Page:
deltay said...

I recently went out and bought a copy of The Hunger Games (I guess my request went in too late), but I figured I'd post a copy of my review here anyway. :) Firstly, Suzanne Collins's The Hunger Games is an absolutely breathtaking masterpiece. I seem to be on a bit of an dysfunctional futuristic sci fi rampage these days, what with reading Anthem, The Chrysalids, and researching 1984, Brave New World, and the like. And The Hunger Games completely blew me away with its originality. That's not to say every single concept was entirely unheard of previously (hearing the premise before reading, it reminded me of Gloria Skurzynski's The Virtual War Chronologs), but the execution was definitely Collins's own.

The voice was excellent. It was distinctive, wry at times, with dispersed bits of dry humour - which is quite the feat, considering the fact that this is a book about survival by killing other kids your age. The tense - present - was barely noticeable. In fact, half the time, it was like the words fell away and the immediacy offered just brought the reader that much closer to Katniss because of the barely noticeable tense. I mean, with most books, on some level you're aware that you're simply reading the story. But with The Hunger Games, there were moments where the words just fell away and it was like actually being immersed in the story. And the flashbacks! Wow - incorporating backstory like that, in such a form, without making it seem like an infodump - that in itself is a huge accomplishment, which is more than can be said for a lot of others.

The characterization of Katniss was excellent. I enjoyed the fact that her shortcomings were realistically portrayed in an endearing way. Especially the way - epitome of show, don't tell, as far as writers' advice goes. The flaws seemed natural, not purposely fabricated to escape Sue-dom, but simply part of who she is. She's a spunky one. (And alright, I may be slightly biased, having slight feminist tendencies at times, seeing as how Katniss is such a strong female lead.) In contrast, there were slight moments of too much perfection coming from Peeta Mellark at times, but viewed from Katniss's narration, these hardly made a noticeable impact.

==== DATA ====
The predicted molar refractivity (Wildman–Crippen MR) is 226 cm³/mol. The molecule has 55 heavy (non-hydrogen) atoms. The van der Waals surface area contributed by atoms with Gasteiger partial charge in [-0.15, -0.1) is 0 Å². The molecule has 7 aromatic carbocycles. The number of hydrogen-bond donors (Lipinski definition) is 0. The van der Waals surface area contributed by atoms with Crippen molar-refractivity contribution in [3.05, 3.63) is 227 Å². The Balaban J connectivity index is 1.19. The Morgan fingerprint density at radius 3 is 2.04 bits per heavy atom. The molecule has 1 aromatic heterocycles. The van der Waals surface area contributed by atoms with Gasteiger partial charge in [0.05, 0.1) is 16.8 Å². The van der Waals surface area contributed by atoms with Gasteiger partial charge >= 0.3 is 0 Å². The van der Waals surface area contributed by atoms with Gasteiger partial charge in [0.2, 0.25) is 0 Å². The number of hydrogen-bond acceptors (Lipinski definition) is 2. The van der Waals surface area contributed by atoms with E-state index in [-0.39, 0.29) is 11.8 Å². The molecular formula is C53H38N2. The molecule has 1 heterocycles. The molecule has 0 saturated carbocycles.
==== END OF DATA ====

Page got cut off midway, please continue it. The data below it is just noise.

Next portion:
However, throughout the novel, Peeta's name kept bothering me. And I couldn't figure out why. But now I have - Peeta. Does that not remind you of pita bread? The baker's son? If that was indeed what Collins was going for; ingeniously sly.

Let's face it. Most of us probably have not experienced the things that Katniss and Peeta have; going without food, being beaten for burning bread, and certainly not the Games themselves. Such is the skill of Collins, being able to pull the audience in, allowing them to emphathize with something so different, so remote. Diction choice just had to extra zesty zing.

The premise also brings up a lot of interesting concepts. We have to admit it - with the way media is going nowadays, I mean honestly, reality t.v., there's not a lot of thinking involved. Purely entertainment value, right? Somehow, Collins took this concept, tossed it into a crock-pot with the whole Gladiators concept, and churned out something so deeply thought-provoking. Is our society already headed in such a direction?

And it's not blatantly thought-provoking either; it's one of those novels that creeps up on you, subconciously starting a thought process that continues into conciousness. While being an entertaining read, especially how even in such dire situations, she is able to inject spasms of humour. The Hunger Games is utter brilliance.


Gabrielle Gambill said...

This is going to be the book of the year at my school. Katness is a strong character who takes charge of her family when her father dies. She has provided for them at great risk to herself and the other families in District 12. The sequel is equally as good, I would recommend this to every middle school kid who likes action, suspense, romance.

Gayle said...

I read this book over the Christmas break and am very excited to use it in my reading class this semester. I would like to find a classroom set if anyone knows of a good place to get one. The possible topics of discussion are very different.